1. I am much more inclined to read (or scan) a news article than listen to a news article in video. Video takes too long. Also people get self indulgent in video, drag it out longer than need.

    The one exception is when the video shows something with visceral impact, such as a war situation.

    1. Many news site videos force-play an advertisement before the main article. This also wastes time. I can read much faster than I can watch a video. When I want news, I prefer to read it. When I want to learn how to do something, watching a video is a faster teacher than the amount of words necessary to accurately describe the task. Each communication style has its advantages.

  2. Interesting. I just read that Facebook is favoring text over video because they want to encourage conversations. I enjoy a lot of online courses (Coursera, EdX) and the usual setup is video lecture with transcription. I watch the video on 2X to get to the parts I want to learn, and then select and paste from the transcript for my notes. If the courses were all text, I probably wouldn’t read through them all, especially online, but the combination with short videos keeps me engaged (otherwise, I’d just read a book.) Most of the instructors are reading scripts they’ve written, not speaking off the cuff. As for news, I’d rather read what a politician said rather than watch them talk — one in particular (and I’m barely reading his words at all anymore since it’s usually meaningless word salad with no point or conviction) — but I digress…

  3. Josh, this post is really encouraging to me. I’ve often thought I’m in the uber-minority because I prefer text to video – especially because I can read it on the go. Great affirmation with excellent, practical reasons why text has so much value. Thank you!

  4. Lord, yes. Thank you. About once a month someone will call me and say, “We need more videos on our website.” I’ll pull up the stats on the videos already there and reveal the limited number of hits for each one currently on the site. Then I’ll remind the person that their budget had better be in the $6,000 to $10,000 range to produce the 5-minute video they want. Then I ask them the “why, who and what” questions to hear their reasons for why video would be better than text and photos. Most of the time they realize that what they really need is something text driven. But it won’t prevent them from asking again in about a month.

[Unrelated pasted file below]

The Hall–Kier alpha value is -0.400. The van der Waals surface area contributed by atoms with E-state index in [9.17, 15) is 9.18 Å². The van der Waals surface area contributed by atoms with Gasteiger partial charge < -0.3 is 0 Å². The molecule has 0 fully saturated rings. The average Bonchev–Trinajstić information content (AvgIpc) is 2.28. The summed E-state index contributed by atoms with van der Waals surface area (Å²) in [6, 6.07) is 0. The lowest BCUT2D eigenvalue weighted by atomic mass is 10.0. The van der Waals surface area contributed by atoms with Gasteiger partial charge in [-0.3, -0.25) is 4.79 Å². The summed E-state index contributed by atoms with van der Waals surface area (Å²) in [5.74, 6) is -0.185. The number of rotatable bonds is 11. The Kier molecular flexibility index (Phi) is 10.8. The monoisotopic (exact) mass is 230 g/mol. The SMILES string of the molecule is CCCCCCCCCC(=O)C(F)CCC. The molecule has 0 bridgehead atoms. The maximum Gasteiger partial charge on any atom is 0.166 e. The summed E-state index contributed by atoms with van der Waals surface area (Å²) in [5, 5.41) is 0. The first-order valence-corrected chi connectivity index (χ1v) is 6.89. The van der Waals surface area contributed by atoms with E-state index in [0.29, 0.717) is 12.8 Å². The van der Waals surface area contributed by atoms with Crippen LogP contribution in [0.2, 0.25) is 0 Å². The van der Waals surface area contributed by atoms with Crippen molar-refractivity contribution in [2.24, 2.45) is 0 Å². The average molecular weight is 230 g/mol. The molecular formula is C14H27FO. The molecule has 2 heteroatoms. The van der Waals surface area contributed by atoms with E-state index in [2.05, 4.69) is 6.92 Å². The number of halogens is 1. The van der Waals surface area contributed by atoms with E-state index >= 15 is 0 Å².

I’m going to email a link to this blog post to all of my clients now.

  5. Most of this is very strong, but video is increasingly searchable as easily as text; it’s easy for major video platforms to take a transcript and scan it. Additionally, video contains far more data that can be searched and indexed – every object, element of a scene, every face etc. I love reading text (like your blog), but the search-ability is no longer such a valid critique. A picture is worth the proverbial thousand words, and a video is typically shot at least 30 images per second.

    1. I think what you say will be true, but it is not quite true yet. A Google search does not know what’s in the transcript or whether there is an image of Matt Damon in the video. Yet.

  6. I would suggest a sixth reason is that people tend to waffle more in a video than they do with the written word, which is a time-waster for me.

  7. Absolutely. Text is better than video . You also get to read a text at your own pace but for the video, the pace is set by the characters